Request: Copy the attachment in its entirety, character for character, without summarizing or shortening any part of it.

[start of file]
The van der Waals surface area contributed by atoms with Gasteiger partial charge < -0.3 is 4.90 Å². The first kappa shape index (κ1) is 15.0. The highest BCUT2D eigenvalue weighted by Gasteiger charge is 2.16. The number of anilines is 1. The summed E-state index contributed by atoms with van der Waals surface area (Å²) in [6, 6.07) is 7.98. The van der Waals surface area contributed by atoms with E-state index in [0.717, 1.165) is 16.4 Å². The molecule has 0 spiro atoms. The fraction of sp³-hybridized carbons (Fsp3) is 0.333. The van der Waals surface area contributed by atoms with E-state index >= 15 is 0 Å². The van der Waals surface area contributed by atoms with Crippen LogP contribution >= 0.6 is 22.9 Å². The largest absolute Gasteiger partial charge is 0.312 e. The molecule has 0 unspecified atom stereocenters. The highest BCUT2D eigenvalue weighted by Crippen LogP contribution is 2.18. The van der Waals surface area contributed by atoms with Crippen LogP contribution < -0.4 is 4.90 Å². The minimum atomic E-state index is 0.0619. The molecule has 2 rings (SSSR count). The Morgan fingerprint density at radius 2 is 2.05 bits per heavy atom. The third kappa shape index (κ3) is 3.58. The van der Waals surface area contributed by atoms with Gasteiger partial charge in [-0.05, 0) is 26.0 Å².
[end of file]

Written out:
The van der Waals surface area contributed by atoms with Gasteiger partial charge < -0.3 is 4.90 Å². The first kappa shape index (κ1) is 15.0. The highest BCUT2D eigenvalue weighted by Gasteiger charge is 2.16. The number of anilines is 1. The summed E-state index contributed by atoms with van der Waals surface area (Å²) in [6, 6.07) is 7.98. The van der Waals surface area contributed by atoms with E-state index in [0.717, 1.165) is 16.4 Å². The molecule has 0 spiro atoms. The fraction of sp³-hybridized carbons (Fsp3) is 0.333. The van der Waals surface area contributed by atoms with E-state index >= 15 is 0 Å². The van der Waals surface area contributed by atoms with Crippen LogP contribution >= 0.6 is 22.9 Å². The largest absolute Gasteiger partial charge is 0.312 e. The molecule has 0 unspecified atom stereocenters. The highest BCUT2D eigenvalue weighted by Crippen LogP contribution is 2.18. The van der Waals surface area contributed by atoms with Crippen LogP contribution < -0.4 is 4.90 Å². The minimum atomic E-state index is 0.0619. The molecule has 2 rings (SSSR count). The Morgan fingerprint density at radius 2 is 2.05 bits per heavy atom. The third kappa shape index (κ3) is 3.58. The van der Waals surface area contributed by atoms with Gasteiger partial charge in [-0.05, 0) is 26.0 Å².